Is it any good?

The key to enjoying this complex, genre-bending adventure is to go in with an open mind and not expect a traditional gaming experience. Like Quantic Dream's previous game Heavy Rain, the goal in Beyond: Two Souls is to relate an engrossing and emotional story that makes players feel for the characters the same way they would those in a movie or TV show -- perhaps even more, since you're controlling one of them. The motion-captured performances of the 150 actors involved -- including Hollywood stars Ellen Page and Willem Dafoe -- result in what is probably the most photo-realistic presentation of human characters yet seen in a game. The performances are incredibly well-done, handled by actors that are clearly bringing their talent to a complicated script. Knowing that there are multiple outcomes in the plot, as well as the ability to explore new sections of this story by making a separate choice, lets the tale develop in very interesting ways.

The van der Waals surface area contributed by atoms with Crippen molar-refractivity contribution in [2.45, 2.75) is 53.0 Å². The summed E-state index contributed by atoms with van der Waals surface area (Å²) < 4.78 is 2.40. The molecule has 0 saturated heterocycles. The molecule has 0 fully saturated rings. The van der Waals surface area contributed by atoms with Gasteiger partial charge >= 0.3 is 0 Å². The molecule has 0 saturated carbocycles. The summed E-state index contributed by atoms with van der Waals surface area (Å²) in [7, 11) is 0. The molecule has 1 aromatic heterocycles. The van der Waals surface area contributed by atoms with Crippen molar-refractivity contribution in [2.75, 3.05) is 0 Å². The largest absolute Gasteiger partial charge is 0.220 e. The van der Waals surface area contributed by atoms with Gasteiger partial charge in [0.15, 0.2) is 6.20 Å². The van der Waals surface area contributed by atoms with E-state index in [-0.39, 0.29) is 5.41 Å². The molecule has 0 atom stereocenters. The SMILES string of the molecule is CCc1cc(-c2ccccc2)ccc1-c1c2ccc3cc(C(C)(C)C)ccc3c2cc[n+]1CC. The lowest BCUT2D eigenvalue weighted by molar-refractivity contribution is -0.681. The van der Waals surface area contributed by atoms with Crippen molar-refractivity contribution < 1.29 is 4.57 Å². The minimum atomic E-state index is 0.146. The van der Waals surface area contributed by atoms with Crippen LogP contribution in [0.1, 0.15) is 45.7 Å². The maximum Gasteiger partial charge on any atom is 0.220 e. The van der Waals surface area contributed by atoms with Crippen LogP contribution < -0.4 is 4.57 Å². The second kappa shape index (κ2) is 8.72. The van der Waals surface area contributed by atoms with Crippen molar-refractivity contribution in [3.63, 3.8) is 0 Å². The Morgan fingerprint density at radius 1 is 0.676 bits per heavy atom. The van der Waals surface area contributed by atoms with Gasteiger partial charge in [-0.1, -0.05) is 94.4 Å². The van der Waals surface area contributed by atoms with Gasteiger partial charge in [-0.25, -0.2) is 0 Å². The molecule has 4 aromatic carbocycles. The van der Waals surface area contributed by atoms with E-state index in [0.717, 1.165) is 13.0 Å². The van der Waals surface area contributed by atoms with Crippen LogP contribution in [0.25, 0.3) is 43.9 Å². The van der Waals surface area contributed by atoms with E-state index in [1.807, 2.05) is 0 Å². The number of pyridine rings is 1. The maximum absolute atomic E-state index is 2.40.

The only potential downfall is that this twist-filled, anachronistically told tale of a young woman coming to grips with her supernatural talents is perhaps a little too predictable. Astute players likely will have some idea of the twists -- and their resolutions -- well before they happen. But that doesn't make one care any less about the game's troubled personalities. As with many stories, the bulk of the fun in Beyond: Two Souls is found in its journey rather than its conclusion.

Talk to your kids about ...

  • Families can talk about violence in media. Is the impact of the violence in Beyond: Two Souls affected by the context of the gameplay? Could it have been made less intense without losing its narrative purpose? Did the violence feel gratuitous or appropriate for the story?

  • Do you think Jodie is a strong female character? In what ways is she different from most other female game characters?